Trio of fall performance festivals

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Trio of fall performance festivals


Theatre-Laboratory SFUMATO from Bulgaria, above, is scheduled to present “The Dream of Gogol” Nov. 1 to 3 at the 10th Seoul Performing Arts Festival, which starts next month at venues around the city. Provided by the organizer

As the crisp fall air starts to settle in Seoul, a string of dance and theater festivals are announcing their schedules for the coming season. Three of these - the Theatre Olympics in Seoul, Seoul International Dance Festival and Seoul Performing Arts Festival - are annual events that reflect current trends in the performing arts scene.

5th Theatre Olympics in Seoul

This year, the Seoul Theatre Olympics features 48 performances from 13 different countries.

Theater groups from Korea, the United States, Japan, Russia, Greece and Turkey among others, will showcase experimental works from up-and-coming theater directors for 45 days, beginning last Friday.

Noteworthy performances coming from abroad include “When We Dead Awaken,” from Chorus Repertory Theatre and director Ratan Thiyam, a provocative reimagining of Henrik Ibsen’s famous last work. Another piece from overseas is “Orpheus in the Metro,” a one-man show set against the backdrop of a subway station. It combines the epic Greek myth and short story “Manuscript Found in a Pocket” by writer Julio Cortazar.

From Korea, Nottle Theatre Company’s “Woyzeck” is a movement-theater piece based on the unfinished play by Georg Buchner; the Sanwoollim Theater Company’s celebrated “Waiting for Godot,” which has run for more than 20 years at its home near Hongik University; Theatre Company Michoo’s world premiere of “Below the Equator of Macbeth;” and two pieces by Mokwha Repertory Company: “Dressing Room” and “Chun-pung’s Wife.” Dressing Room explores the structure of Japanese drama while Chun-pung’s Wife is a satirical play that pokes fun at Korean drama. The festival continues through Nov. 7 at various venues including the National Theater of Korea, Myeongdong Art Hall, Namsan Art Center, Daehangno Art Theater and Arko Arts Theater. Call (02) 747-2903 or visit

13th Seoul International Dance Festival

This year’s festival offers 63 performances from 20 countries. In celebration of the 60th anniversary of the establishment of diplomatic relations between Korea and Spain, there will be presentations of a variety of Spanish dance styles from flamenco to modern and including performances by Joaquin Grilo, former choreographer of the National Ballet of Spain.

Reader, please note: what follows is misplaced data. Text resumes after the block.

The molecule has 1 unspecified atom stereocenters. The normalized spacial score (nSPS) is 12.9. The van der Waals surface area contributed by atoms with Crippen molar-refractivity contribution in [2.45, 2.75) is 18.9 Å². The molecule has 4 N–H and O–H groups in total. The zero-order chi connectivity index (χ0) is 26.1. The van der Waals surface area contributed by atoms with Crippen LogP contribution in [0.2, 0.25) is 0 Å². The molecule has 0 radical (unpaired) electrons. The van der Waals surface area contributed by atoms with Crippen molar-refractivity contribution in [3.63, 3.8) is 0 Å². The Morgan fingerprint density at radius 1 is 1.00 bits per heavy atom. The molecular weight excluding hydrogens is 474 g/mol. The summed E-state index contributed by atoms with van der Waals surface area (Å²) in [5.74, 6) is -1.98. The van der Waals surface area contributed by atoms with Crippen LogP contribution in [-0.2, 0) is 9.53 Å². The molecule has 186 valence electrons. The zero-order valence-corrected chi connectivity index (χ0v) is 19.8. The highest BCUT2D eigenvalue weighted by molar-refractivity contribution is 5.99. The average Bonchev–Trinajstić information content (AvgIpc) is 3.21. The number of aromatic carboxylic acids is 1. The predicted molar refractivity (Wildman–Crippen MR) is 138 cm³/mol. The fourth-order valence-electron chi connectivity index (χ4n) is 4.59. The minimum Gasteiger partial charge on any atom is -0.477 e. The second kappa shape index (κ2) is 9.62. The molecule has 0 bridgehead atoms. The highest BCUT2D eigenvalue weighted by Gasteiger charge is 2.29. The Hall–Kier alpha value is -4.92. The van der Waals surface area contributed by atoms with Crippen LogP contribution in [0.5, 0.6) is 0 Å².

The opening piece of this series will be performed by DanzAbierta from Cuba, which presents a rich mixture of dance, music, theater and singing. Lebanese artist Omar Rajeh’s “The Assassination of Omar Rajeh” is a timely piece that centers on the significance of the written word in Arab society and the dangers of expressing dissenting opinions.

Portuguese choreographer Vera Mantero applies her highly visceral movement language to the solo “One Mysterious Thing” and Japanese company Pappa Tarahumara brings its layered brand of theatrical dance to bear in a performance that is the culmination of a three-year collaborative exchange with Korean artists called “Swift Project.”

The festival program also includes the Korean Identity through Dance series for emerging choreographers, the Asia-Africa-South America Dance Exchange project, as well as contemporary and traditional dance performances by renowned Korean companies. The festival starts tomorrow and ends Oct. 20 at the Towol Theater, Jayu Theater, Hoam Art Hall, Sejong M Theater and others. Call (02) 3216-1185 or visit

10th Seoul Performing Arts Festival

Ranging from theater and dance to impromptu street performances, this year’s Seoul Performing Arts Festival offers 28 works from Korea, Russia, Belgium, France, Lithuania, Switzerland, Bulgaria and Poland.

The schedule includes classic works and experimental pieces, including productions of three French comedies by Moliere, “The Storm” from Russia, and “Quixotage,” a famous Polish street drama. The organizers are also presenting “Rhinoceros,” a collaborative work by artists from Korea and France. Other performances include “Showroomdummies” and “Urban Ballet” from France and “Oooo-The Dream of Gogol” from Bulgaria, which celebrates the 200th anniversary of the birth of N.V. Gogol.

The festival runs from Oct. 2 to Nov. 14 at the Arko Arts Theater, Daehangno Arts Theater, Seoul Arts Center, Sejong Center, Namsan Arts Center, Sogang University’s Mary Hall, Yeouido Park, Gwanghwamun Square and other locations. Call (02) 3673-2561 or visit

By Park Suk-ie []
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